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I'm trying to convince higher-ups on a project to use an iterative strengthening function to secure password-storage for a new system. The current proposal would store something like an HMAC of a salted SHA-256 (presumably the other HMAC inputs are being stored separately for bonus security).

The security developers speak a different language so it's basically impossible to communicate with them directly, or determine exactly the requirements. I went straight to the higher-ups who only seem to understand business case studies. I've been told amid my protestations that basically the only way to convince them would be to find some real-world examples of major password leaks that used both a salt and HMAC but not iterative strengthening, and had many passwords compromised as a result.

Please understand I'm not going to try to attain the impossible and get them to implement the exact standard recommendations for password storage. I just want them to consider iterative strengthening.

Are there any prominent real-world examples where salt and HMAC were used, but due to lack of iterative strengthening, many passwords were compromised anyway? Bonus points for well-known companies such as Facebook, LinkedIn, etc.

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I do not believe you will find examples of a breach/password cracking as you have requested. HMAC of a 256bit SHA-2 salted hash is currently consider acceptably strong to meet, for example, NIST standards for the federal government. [The federal standard requires that the HMAC is at least 112 bits, BTW.]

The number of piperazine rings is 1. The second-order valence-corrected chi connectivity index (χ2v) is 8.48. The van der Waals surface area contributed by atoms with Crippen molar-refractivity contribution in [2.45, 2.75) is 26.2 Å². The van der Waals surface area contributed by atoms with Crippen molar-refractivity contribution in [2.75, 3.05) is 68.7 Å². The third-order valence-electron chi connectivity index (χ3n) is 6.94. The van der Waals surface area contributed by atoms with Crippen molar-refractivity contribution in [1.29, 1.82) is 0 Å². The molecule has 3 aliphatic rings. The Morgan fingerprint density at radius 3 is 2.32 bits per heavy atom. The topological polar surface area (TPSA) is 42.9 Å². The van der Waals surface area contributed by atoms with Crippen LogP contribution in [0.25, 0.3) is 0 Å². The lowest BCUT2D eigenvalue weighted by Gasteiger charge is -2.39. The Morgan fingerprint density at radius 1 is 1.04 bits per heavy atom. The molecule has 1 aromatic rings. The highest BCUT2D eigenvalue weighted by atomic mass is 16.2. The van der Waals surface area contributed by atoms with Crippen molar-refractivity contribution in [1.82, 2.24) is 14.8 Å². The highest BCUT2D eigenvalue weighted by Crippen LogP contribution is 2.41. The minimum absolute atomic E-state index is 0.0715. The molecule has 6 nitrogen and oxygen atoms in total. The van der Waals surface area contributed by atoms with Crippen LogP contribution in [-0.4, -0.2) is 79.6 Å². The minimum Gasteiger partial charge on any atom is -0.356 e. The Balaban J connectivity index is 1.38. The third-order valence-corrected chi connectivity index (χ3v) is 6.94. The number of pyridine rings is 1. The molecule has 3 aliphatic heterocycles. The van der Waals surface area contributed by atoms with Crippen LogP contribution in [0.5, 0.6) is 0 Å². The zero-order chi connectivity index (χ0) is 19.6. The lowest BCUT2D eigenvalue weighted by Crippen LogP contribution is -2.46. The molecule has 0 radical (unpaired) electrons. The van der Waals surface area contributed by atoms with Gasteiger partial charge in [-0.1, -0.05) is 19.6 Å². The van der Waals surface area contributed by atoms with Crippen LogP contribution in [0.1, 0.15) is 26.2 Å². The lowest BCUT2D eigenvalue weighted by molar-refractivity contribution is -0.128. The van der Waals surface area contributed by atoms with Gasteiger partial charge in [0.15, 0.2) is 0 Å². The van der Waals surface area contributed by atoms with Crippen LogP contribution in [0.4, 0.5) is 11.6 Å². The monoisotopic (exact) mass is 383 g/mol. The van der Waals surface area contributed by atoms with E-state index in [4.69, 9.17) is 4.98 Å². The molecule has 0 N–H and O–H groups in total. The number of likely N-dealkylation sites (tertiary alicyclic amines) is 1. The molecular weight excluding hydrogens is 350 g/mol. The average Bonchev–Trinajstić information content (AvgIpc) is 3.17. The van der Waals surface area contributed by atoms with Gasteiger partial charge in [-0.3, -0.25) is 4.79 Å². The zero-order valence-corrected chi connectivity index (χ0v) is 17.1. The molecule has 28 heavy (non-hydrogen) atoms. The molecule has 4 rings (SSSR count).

However, your concern has merit, IMO, for the longevity of the solution. SHA-2 is being phased out. SHA-3 was officially published by NIST 2 months ago. FIPS202 The approach your colleagues advocate is last generation, so it should be fine for a while, but it won't have a long life before being officially deprecated.

BTW, iteration of a hash function is a well established way to strength protection, but it should be noted that it only provides linear value against a brute force attack, assuming the attacker knows the number of iterations. Likewise, anyone not salting their hash should be drummed out of the ranks of software developers, but salt only protects against table based attacks. Today and certainly going forward, the real problem is brute force. Password length and complexity requirements are the most important protection and 2FA must be considered for all sensitive access.

  • I am under the impression that SHA-3 has hardware implementations that run much faster than can be created for SHA-2. Therefore iterative strengthening is much more of a requirement if using SHA-3. Great answer btw. – machine yearning Oct 12 '15 at 17:22